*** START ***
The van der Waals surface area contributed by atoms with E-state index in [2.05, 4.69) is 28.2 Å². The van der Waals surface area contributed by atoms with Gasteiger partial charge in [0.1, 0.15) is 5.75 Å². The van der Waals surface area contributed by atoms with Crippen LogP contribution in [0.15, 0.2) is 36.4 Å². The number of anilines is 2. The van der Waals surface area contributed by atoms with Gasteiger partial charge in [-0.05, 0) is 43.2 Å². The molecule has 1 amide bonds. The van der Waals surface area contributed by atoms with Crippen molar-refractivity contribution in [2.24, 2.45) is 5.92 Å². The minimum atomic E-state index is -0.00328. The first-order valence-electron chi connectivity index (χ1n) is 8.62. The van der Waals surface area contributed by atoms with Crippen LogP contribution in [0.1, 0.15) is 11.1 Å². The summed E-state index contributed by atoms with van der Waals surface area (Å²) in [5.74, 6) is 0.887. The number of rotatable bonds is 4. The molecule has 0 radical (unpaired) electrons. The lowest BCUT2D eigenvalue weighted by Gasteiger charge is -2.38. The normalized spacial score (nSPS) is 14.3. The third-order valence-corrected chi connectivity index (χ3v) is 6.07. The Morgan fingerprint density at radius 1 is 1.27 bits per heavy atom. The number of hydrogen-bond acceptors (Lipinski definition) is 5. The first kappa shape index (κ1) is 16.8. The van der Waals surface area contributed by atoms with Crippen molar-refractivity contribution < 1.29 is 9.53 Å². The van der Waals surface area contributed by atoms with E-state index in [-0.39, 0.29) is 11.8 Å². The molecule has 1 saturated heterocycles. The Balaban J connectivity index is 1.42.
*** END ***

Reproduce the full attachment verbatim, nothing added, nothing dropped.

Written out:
The van der Waals surface area contributed by atoms with E-state index in [2.05, 4.69) is 28.2 Å². The van der Waals surface area contributed by atoms with Gasteiger partial charge in [0.1, 0.15) is 5.75 Å². The van der Waals surface area contributed by atoms with Crippen LogP contribution in [0.15, 0.2) is 36.4 Å². The number of anilines is 2. The van der Waals surface area contributed by atoms with Gasteiger partial charge in [-0.05, 0) is 43.2 Å². The molecule has 1 amide bonds. The van der Waals surface area contributed by atoms with Crippen molar-refractivity contribution in [2.24, 2.45) is 5.92 Å². The minimum atomic E-state index is -0.00328. The first-order valence-electron chi connectivity index (χ1n) is 8.62. The van der Waals surface area contributed by atoms with Crippen LogP contribution in [0.1, 0.15) is 11.1 Å². The summed E-state index contributed by atoms with van der Waals surface area (Å²) in [5.74, 6) is 0.887. The number of rotatable bonds is 4. The molecule has 0 radical (unpaired) electrons. The lowest BCUT2D eigenvalue weighted by Gasteiger charge is -2.38. The normalized spacial score (nSPS) is 14.3. The third-order valence-corrected chi connectivity index (χ3v) is 6.07. The Morgan fingerprint density at radius 1 is 1.27 bits per heavy atom. The number of hydrogen-bond acceptors (Lipinski definition) is 5. The first kappa shape index (κ1) is 16.8. The van der Waals surface area contributed by atoms with Crippen molar-refractivity contribution < 1.29 is 9.53 Å². The van der Waals surface area contributed by atoms with E-state index in [-0.39, 0.29) is 11.8 Å². The molecule has 1 saturated heterocycles. The Balaban J connectivity index is 1.42.